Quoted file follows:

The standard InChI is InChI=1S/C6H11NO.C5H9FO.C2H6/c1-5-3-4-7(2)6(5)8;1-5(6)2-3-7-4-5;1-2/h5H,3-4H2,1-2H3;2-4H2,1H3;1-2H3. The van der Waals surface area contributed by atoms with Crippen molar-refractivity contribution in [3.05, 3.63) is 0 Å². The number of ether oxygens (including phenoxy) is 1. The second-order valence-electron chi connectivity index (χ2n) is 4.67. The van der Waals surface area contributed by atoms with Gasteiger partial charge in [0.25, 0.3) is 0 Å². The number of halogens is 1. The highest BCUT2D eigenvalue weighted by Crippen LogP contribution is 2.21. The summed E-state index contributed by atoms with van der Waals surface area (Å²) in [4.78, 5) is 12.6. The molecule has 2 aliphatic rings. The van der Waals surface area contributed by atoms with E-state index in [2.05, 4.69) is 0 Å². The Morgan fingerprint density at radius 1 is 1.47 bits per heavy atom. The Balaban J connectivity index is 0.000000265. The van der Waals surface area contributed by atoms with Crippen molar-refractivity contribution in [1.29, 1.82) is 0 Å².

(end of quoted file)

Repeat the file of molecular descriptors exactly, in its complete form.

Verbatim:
The standard InChI is InChI=1S/C6H11NO.C5H9FO.C2H6/c1-5-3-4-7(2)6(5)8;1-5(6)2-3-7-4-5;1-2/h5H,3-4H2,1-2H3;2-4H2,1H3;1-2H3. The van der Waals surface area contributed by atoms with Crippen molar-refractivity contribution in [3.05, 3.63) is 0 Å². The number of ether oxygens (including phenoxy) is 1. The second-order valence-electron chi connectivity index (χ2n) is 4.67. The van der Waals surface area contributed by atoms with Gasteiger partial charge in [0.25, 0.3) is 0 Å². The number of halogens is 1. The highest BCUT2D eigenvalue weighted by Crippen LogP contribution is 2.21. The summed E-state index contributed by atoms with van der Waals surface area (Å²) in [4.78, 5) is 12.6. The molecule has 2 aliphatic rings. The van der Waals surface area contributed by atoms with E-state index in [2.05, 4.69) is 0 Å². The Morgan fingerprint density at radius 1 is 1.47 bits per heavy atom. The Balaban J connectivity index is 0.000000265. The van der Waals surface area contributed by atoms with Crippen molar-refractivity contribution in [1.29, 1.82) is 0 Å².